The original league (1987-2008) played for two decades and had quite a few problems of its own.  Most fundamentally, it never solved the eternal revenue/expense problem faced by leagues that play as tenants in other people’s buildings.  But these business model problems were hidden by a speculative bubble in expansion fees in the early 2000’s, a charismatic chief executive in C. David Baker, and a brief fling with the NFL, that saw investment pour into the AFL from deep-pocketed NFL owners like Arthur Blank, Pat Bowlen, Tom Benson and Jerry Jones.  For a half decade or so, the money kept flowing and the creditors remained patient.

The bubble deflated for the original AFL in 2008 after three years without new expansion money.  The NFL guys got out and never looked back.  There was no Arena Football in 2009 as the league went bankrupt.  This new league, launched in 2010, is primarily composed of the poorer owners from the old league and its former small-market minor league system.  These guys scraped together $6.1 million bucks in late 2009 to purchase the old league’s IP rights at a bankruptcy auction.  Many of the old team identities have been revived and the original league’s history has been reclaimed and packaged as if it were never interrupted.  The only elements missing are the high quality players of the first league – driven away by salary reductions both draconian and inevitable – and the fans, who seem to detect the aura of shabbiness that envelops this new entity.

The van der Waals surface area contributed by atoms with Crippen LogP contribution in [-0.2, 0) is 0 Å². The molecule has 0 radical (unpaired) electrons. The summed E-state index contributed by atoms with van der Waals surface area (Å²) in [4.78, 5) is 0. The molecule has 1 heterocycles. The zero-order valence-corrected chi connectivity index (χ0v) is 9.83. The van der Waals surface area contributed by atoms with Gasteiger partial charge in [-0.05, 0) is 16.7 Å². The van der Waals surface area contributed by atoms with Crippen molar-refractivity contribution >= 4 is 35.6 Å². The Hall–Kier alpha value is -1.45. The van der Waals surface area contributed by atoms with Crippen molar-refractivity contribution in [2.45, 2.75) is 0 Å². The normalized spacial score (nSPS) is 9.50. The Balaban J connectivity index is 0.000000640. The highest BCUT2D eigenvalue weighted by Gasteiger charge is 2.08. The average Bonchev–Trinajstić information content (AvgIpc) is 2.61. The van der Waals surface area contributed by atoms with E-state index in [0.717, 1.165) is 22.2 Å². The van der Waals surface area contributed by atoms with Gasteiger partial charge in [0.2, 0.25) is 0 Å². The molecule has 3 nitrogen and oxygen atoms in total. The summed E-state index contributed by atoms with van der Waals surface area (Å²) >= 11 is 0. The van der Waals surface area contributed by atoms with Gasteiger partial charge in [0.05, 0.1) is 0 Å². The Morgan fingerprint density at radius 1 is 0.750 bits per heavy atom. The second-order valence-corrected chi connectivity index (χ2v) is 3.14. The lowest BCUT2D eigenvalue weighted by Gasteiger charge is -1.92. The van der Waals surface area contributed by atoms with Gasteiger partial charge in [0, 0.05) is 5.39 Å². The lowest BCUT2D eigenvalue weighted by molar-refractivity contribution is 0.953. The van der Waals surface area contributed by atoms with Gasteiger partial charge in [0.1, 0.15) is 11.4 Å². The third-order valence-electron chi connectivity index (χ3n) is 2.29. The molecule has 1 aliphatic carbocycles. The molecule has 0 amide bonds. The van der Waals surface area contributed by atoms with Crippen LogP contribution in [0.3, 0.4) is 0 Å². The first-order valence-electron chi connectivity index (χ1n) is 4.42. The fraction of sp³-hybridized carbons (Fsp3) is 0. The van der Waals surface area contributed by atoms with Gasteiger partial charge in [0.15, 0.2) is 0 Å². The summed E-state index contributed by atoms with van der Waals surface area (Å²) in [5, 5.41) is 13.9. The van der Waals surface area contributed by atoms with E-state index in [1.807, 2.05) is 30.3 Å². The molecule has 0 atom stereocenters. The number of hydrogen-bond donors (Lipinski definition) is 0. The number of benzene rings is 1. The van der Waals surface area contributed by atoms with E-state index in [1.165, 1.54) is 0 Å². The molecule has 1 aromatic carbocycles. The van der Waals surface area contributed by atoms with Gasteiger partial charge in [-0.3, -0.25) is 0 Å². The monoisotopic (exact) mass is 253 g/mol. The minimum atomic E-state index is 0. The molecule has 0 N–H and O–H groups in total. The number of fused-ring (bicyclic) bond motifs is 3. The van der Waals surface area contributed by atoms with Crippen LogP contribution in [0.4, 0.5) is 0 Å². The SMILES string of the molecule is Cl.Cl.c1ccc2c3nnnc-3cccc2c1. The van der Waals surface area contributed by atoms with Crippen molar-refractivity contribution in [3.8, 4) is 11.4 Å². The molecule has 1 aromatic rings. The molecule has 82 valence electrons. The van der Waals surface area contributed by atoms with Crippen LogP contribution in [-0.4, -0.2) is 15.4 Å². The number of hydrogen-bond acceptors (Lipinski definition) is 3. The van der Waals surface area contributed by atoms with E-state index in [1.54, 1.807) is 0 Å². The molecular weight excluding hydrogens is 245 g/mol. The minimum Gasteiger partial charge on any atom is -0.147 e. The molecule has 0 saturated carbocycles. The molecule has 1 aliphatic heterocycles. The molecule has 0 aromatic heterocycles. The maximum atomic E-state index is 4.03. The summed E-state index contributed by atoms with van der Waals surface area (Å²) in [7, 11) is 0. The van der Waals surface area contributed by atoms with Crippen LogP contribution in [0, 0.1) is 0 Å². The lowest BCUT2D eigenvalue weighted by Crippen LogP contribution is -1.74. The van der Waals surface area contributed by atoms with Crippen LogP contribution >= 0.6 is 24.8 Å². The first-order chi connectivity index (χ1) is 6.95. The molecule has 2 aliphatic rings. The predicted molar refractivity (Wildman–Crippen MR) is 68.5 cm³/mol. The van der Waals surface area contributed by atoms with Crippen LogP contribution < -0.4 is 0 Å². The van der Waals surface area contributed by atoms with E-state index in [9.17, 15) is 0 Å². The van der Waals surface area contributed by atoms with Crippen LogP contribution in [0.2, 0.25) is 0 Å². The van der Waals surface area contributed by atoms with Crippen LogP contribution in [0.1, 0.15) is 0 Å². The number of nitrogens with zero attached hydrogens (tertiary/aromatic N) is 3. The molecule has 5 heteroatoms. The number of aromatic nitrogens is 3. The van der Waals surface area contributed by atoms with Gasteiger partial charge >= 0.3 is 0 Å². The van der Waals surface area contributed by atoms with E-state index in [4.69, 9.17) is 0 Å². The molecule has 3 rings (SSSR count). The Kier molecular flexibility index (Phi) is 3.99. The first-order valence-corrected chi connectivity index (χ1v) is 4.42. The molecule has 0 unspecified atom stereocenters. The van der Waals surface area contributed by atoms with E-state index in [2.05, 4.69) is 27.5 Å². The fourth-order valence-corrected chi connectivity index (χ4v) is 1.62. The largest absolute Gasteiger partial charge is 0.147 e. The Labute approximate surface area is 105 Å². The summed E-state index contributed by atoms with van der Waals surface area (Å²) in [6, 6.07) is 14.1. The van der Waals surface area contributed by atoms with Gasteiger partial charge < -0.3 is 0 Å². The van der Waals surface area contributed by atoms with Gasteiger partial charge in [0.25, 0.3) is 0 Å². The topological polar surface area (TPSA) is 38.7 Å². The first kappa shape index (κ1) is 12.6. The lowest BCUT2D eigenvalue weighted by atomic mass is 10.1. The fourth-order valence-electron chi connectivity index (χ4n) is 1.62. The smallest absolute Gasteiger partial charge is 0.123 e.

The question now is whether Arena Football is poised to go the way of indoor soccer, which was bigger than outdoor soccer (and more popular than the NBA in a few cities) in the 1980’s, but has now languished for more than a decade in state of complete and utter irrelevance.  Kansas City may be the first domino to fall in a decisive autumn/winter for the “new” AFL.   But more likely, the league will muddle through for many more years, chasing an elusive formula of smaller arenas, cheaper workers (both on field and off) and lowered expectations in a “Puppet Show and Spinal Tap” kind of way.   There are several second tier football leagues out there trying to carve out a piece of market share – the new, retro-themed USFL, the zombie carcass of the United Football League – but the Arena Football League is the only one that has already fired the silver bullet that the others so obviously covet: partnership with the NFL.  The AFL had that chance once.  It didn’t work out and it’s probably never coming back.  It’s hard to imagine what’s next to resuscitate this sport.